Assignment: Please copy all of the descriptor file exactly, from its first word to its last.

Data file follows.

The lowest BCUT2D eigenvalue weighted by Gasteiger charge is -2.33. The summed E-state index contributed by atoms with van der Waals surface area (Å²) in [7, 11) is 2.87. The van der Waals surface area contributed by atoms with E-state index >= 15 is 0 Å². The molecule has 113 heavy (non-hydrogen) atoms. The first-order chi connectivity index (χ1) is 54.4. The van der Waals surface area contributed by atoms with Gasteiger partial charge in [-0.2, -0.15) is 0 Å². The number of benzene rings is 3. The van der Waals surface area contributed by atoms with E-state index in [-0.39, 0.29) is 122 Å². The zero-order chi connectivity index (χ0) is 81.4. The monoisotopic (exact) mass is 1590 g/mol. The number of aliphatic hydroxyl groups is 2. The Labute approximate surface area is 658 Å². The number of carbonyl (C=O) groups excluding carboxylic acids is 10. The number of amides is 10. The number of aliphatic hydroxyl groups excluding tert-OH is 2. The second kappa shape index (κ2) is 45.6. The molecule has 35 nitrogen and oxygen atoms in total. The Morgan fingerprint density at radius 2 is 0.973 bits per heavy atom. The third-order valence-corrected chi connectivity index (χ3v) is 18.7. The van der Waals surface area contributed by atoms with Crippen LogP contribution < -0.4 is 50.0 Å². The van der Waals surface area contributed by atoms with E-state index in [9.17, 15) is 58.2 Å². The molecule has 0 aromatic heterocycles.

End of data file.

The lowest BCUT2D eigenvalue weighted by Gasteiger charge is -2.33. The summed E-state index contributed by atoms with van der Waals surface area (Å²) in [7, 11) is 2.87. The van der Waals surface area contributed by atoms with E-state index >= 15 is 0 Å². The molecule has 113 heavy (non-hydrogen) atoms. The first-order chi connectivity index (χ1) is 54.4. The van der Waals surface area contributed by atoms with Gasteiger partial charge in [-0.2, -0.15) is 0 Å². The number of benzene rings is 3. The van der Waals surface area contributed by atoms with E-state index in [-0.39, 0.29) is 122 Å². The zero-order chi connectivity index (χ0) is 81.4. The monoisotopic (exact) mass is 1590 g/mol. The number of aliphatic hydroxyl groups is 2. The Labute approximate surface area is 658 Å². The number of carbonyl (C=O) groups excluding carboxylic acids is 10. The number of amides is 10. The number of aliphatic hydroxyl groups excluding tert-OH is 2. The second kappa shape index (κ2) is 45.6. The molecule has 35 nitrogen and oxygen atoms in total. The Morgan fingerprint density at radius 2 is 0.973 bits per heavy atom. The third-order valence-corrected chi connectivity index (χ3v) is 18.7. The van der Waals surface area contributed by atoms with Crippen LogP contribution < -0.4 is 50.0 Å². The van der Waals surface area contributed by atoms with E-state index in [9.17, 15) is 58.2 Å². The molecule has 0 aromatic heterocycles.